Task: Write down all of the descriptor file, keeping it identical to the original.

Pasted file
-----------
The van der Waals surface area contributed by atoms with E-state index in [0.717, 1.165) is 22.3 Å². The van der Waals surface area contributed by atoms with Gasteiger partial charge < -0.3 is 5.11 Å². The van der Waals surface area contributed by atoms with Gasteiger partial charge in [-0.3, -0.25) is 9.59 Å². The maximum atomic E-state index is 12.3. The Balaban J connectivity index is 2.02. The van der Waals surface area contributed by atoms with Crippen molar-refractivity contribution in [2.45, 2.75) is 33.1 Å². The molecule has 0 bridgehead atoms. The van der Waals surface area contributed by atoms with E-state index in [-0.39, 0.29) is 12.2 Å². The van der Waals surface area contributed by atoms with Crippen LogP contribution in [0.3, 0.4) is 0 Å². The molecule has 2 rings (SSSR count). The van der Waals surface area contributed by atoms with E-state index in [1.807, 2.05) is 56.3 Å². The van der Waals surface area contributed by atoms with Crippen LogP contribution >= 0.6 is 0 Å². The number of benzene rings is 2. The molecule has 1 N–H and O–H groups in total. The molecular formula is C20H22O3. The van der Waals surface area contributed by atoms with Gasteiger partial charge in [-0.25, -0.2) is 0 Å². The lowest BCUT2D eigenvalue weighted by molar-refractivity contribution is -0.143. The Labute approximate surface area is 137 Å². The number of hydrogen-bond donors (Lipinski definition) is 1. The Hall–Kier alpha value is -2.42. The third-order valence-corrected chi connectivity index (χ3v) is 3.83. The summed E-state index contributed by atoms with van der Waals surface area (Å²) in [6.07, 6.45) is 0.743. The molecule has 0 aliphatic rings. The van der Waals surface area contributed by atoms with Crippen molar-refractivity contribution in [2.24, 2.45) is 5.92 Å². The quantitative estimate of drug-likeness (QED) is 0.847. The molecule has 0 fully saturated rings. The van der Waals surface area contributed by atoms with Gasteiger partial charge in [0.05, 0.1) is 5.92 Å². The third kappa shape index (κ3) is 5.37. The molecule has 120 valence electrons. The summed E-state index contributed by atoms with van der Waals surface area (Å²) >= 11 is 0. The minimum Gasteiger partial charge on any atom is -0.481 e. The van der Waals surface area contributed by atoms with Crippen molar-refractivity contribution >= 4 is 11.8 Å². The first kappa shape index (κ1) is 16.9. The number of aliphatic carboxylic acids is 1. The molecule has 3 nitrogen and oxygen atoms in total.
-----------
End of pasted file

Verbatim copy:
The van der Waals surface area contributed by atoms with E-state index in [0.717, 1.165) is 22.3 Å². The van der Waals surface area contributed by atoms with Gasteiger partial charge < -0.3 is 5.11 Å². The van der Waals surface area contributed by atoms with Gasteiger partial charge in [-0.3, -0.25) is 9.59 Å². The maximum atomic E-state index is 12.3. The Balaban J connectivity index is 2.02. The van der Waals surface area contributed by atoms with Crippen molar-refractivity contribution in [2.45, 2.75) is 33.1 Å². The molecule has 0 bridgehead atoms. The van der Waals surface area contributed by atoms with E-state index in [-0.39, 0.29) is 12.2 Å². The van der Waals surface area contributed by atoms with Crippen LogP contribution in [0.3, 0.4) is 0 Å². The molecule has 2 rings (SSSR count). The van der Waals surface area contributed by atoms with E-state index in [1.807, 2.05) is 56.3 Å². The van der Waals surface area contributed by atoms with Crippen LogP contribution >= 0.6 is 0 Å². The number of benzene rings is 2. The molecule has 1 N–H and O–H groups in total. The molecular formula is C20H22O3. The van der Waals surface area contributed by atoms with Gasteiger partial charge in [-0.25, -0.2) is 0 Å². The lowest BCUT2D eigenvalue weighted by molar-refractivity contribution is -0.143. The Labute approximate surface area is 137 Å². The number of hydrogen-bond donors (Lipinski definition) is 1. The Hall–Kier alpha value is -2.42. The third-order valence-corrected chi connectivity index (χ3v) is 3.83. The summed E-state index contributed by atoms with van der Waals surface area (Å²) in [6.07, 6.45) is 0.743. The molecule has 0 aliphatic rings. The van der Waals surface area contributed by atoms with Crippen molar-refractivity contribution in [2.24, 2.45) is 5.92 Å². The quantitative estimate of drug-likeness (QED) is 0.847. The molecule has 0 fully saturated rings. The van der Waals surface area contributed by atoms with Gasteiger partial charge in [0.05, 0.1) is 5.92 Å². The third kappa shape index (κ3) is 5.37. The molecule has 120 valence electrons. The summed E-state index contributed by atoms with van der Waals surface area (Å²) >= 11 is 0. The minimum Gasteiger partial charge on any atom is -0.481 e. The van der Waals surface area contributed by atoms with Crippen molar-refractivity contribution >= 4 is 11.8 Å². The first kappa shape index (κ1) is 16.9. The number of aliphatic carboxylic acids is 1. The molecule has 3 nitrogen and oxygen atoms in total.